Iowa City officials install new planters along Park Road to prevent trespassing

Iowa City officials are in the process of installing new planters on the Park Road bridge to prevent pedestrians from climbing on the arches.


Megan Conroy

The bridge on Park Road is seen on Wednesday, Oct. 2, 2019.

Preston Hayes, News Reporter

Iowa City officials are in the process of installing planters on the Park Road bridge, located by Mayflower Residence Hall, to prevent pedestrians from climbing on its arches.

“We have pictures and videos of at least two events that have occurred,” Ron Knoche, the Iowa City public works director, said. “We [also] have pictures of people walking across the arches, and we have pictures of someone using the arches to skateboard.”

Additions to the bridge come in the final stages of the Iowa City Gateway Project, a flood mitigation project developed after the 2008 flood in Iowa City.

“The Gateway Project was a combination of three projects,” City Engineer Jason Havel said, “… [including] the elevation of Dubuque Street and a new Park Road bridge, as well as upgrading the sanitary sewer that goes along Dubuque Street.”

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As previously reported in The Daily Iowan, the Gateway Project succeeded in raising Dubuque Street by 10 feet — one foot above the 100-year flood level. Additionally, the project built the Park Road bridge to one foot above the 200-year flood level.

Knoche estimated the Iowa City Gateway Project to cost an approximate $40.5 million.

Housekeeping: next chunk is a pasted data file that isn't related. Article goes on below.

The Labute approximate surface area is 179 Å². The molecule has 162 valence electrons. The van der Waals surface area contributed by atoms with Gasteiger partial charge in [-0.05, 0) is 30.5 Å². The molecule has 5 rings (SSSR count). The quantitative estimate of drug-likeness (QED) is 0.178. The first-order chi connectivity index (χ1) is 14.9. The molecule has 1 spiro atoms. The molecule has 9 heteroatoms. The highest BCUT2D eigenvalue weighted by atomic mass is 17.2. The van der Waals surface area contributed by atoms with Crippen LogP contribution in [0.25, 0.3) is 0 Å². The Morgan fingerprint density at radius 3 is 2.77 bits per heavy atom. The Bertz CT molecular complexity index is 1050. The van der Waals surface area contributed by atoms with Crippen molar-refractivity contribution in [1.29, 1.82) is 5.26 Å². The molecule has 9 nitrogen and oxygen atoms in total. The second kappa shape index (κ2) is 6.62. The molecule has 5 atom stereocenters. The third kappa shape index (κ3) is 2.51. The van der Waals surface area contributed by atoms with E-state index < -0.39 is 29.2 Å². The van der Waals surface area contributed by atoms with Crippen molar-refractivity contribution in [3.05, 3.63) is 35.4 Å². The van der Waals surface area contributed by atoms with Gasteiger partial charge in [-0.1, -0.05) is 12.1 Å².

The only remaining element of the project is the installation of new planters on the Park Road bridge, Knoche said. The current estimate for the planters is around $35,000 to $70,000, he said.

The primary purpose of the planters is to act as a barrier between the bridge and citizens who try to climb its arches, he said. Although the city already implemented fences and “No Trespassing” signs, Knoche said, the planters became necessary as a result of increased accessibility to the bridge’s arches.

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“…about a handful of events that occurred of people, in one way or another, walking on top of the arches,” Havel said. “It’s something we don’t condone, something we want to reduce as much as possible.”

When he realized pedestrians were trespassing on the arches, Knoche said, the city reached out to a consultant in HNTB, an infrastructure solutions firm in Kansas City that designed the bridge.

“The fences and signage [are] a temporary fix,” Scott Sovers, Iowa City assistant city engineer said. “The planters would be a long-term fix. The goal would be that the planters are more aesthetically pleasing.”

Performance Contracting Inc. will add to the current contract as the project moves forward, Knoche said. Completion of the project is up in the air until the contracting company finishes the project’s punch list items, he said.

RELATED: Gateway Project put to the test during recent flooding

“We’ll hopefully have most of the work done … this year. We’ll bid the project out in the winter, and it wouldn’t surprise me to have some of the construction continue into spring,” Sovers said.